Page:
For Reel

Play It Again, Sam (1972)
September 11, 2016, 4:42 pm
Filed under: Reviews | Tags: , ,

Director: Herbert Ross
3.5 Stars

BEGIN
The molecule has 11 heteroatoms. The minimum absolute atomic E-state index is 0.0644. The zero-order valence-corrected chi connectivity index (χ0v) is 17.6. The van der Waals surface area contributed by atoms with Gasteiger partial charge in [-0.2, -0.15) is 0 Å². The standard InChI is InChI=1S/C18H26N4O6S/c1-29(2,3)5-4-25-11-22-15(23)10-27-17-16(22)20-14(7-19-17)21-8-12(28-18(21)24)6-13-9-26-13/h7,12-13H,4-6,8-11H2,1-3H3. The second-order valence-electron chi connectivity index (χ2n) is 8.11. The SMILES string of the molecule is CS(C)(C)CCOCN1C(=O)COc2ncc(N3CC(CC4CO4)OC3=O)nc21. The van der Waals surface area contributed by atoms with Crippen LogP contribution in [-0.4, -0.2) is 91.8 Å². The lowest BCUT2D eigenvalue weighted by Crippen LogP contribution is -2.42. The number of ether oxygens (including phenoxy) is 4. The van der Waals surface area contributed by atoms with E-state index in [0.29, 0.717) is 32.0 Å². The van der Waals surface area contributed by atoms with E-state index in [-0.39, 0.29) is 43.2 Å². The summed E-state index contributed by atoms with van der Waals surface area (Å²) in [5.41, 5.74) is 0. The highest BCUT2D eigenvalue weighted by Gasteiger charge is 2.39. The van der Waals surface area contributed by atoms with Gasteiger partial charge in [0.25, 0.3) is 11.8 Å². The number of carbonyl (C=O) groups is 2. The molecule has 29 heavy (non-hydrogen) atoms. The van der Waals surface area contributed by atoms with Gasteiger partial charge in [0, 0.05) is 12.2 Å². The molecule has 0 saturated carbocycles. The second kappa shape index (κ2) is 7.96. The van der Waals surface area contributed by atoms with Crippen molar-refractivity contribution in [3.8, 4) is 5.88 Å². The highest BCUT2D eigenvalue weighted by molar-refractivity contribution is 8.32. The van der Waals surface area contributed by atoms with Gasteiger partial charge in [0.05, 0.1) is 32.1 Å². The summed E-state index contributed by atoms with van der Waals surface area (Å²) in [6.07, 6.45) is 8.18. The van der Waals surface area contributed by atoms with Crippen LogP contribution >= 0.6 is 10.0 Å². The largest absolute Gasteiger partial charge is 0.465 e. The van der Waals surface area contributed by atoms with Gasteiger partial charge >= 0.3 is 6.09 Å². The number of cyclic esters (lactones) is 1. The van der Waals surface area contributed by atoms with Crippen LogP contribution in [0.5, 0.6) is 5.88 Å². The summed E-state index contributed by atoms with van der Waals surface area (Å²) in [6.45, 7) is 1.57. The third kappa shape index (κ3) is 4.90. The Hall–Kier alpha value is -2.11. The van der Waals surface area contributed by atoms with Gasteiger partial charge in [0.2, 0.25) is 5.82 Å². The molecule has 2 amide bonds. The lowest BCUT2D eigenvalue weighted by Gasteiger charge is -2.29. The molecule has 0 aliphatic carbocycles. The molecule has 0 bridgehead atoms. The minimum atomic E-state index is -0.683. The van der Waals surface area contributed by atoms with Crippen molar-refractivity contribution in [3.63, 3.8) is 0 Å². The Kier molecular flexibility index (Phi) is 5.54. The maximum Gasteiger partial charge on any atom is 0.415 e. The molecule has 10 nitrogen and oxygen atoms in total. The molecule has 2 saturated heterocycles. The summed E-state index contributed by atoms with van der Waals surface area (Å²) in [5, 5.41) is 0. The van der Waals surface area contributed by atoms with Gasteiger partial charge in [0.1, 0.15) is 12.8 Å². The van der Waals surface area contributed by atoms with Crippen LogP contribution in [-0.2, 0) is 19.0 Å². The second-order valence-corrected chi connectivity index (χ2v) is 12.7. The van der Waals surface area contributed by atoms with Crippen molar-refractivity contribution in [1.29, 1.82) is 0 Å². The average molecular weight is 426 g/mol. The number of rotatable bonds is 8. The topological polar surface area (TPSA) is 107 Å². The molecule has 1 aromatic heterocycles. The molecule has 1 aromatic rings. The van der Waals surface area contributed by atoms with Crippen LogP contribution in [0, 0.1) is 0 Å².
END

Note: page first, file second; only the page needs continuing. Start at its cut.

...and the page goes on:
Play It Again, SamThe opening credits of Play It Again, Sam find Woody Allen with his jaw hanging open as he takes in the final moments of Casablanca. As Rick and Captain Renault walk off into the night, Allen’s maw gapes only wider—it’s a face of comic absurdity, but one which lovers of cinema can’t help but identify with. Shortly thereafter, the lights in the theater go up, people grunt and groan as they get out of their seats, and Allen looks around him to find he’s just some schmuck in a movie theater. If Play It Again, Sam has its problems, it speaks extraordinarily well to those who live in the dark—if being cinema obsessed is not necessarily a problem, Play It Again, Sam muses about what it is to be a watcher and not a doer. The movies fulfill the graceful romantic in all of us, and yet first dates remain clumsy, awkward affairs. And yet, if real life can never mimic our impression of Tinseltown, that doesn’t excuse us from taking control of our lives and pursuing those passions. It is somewhat ironic that the ending of the film carries the emotional weight of a man finally taking action and yet it only fulfills the ultimate movie-lover’s fantasy, but perhaps Allen’s point is that movies inform us and have the potential to afford us a bravery we would otherwise feel incapable of.

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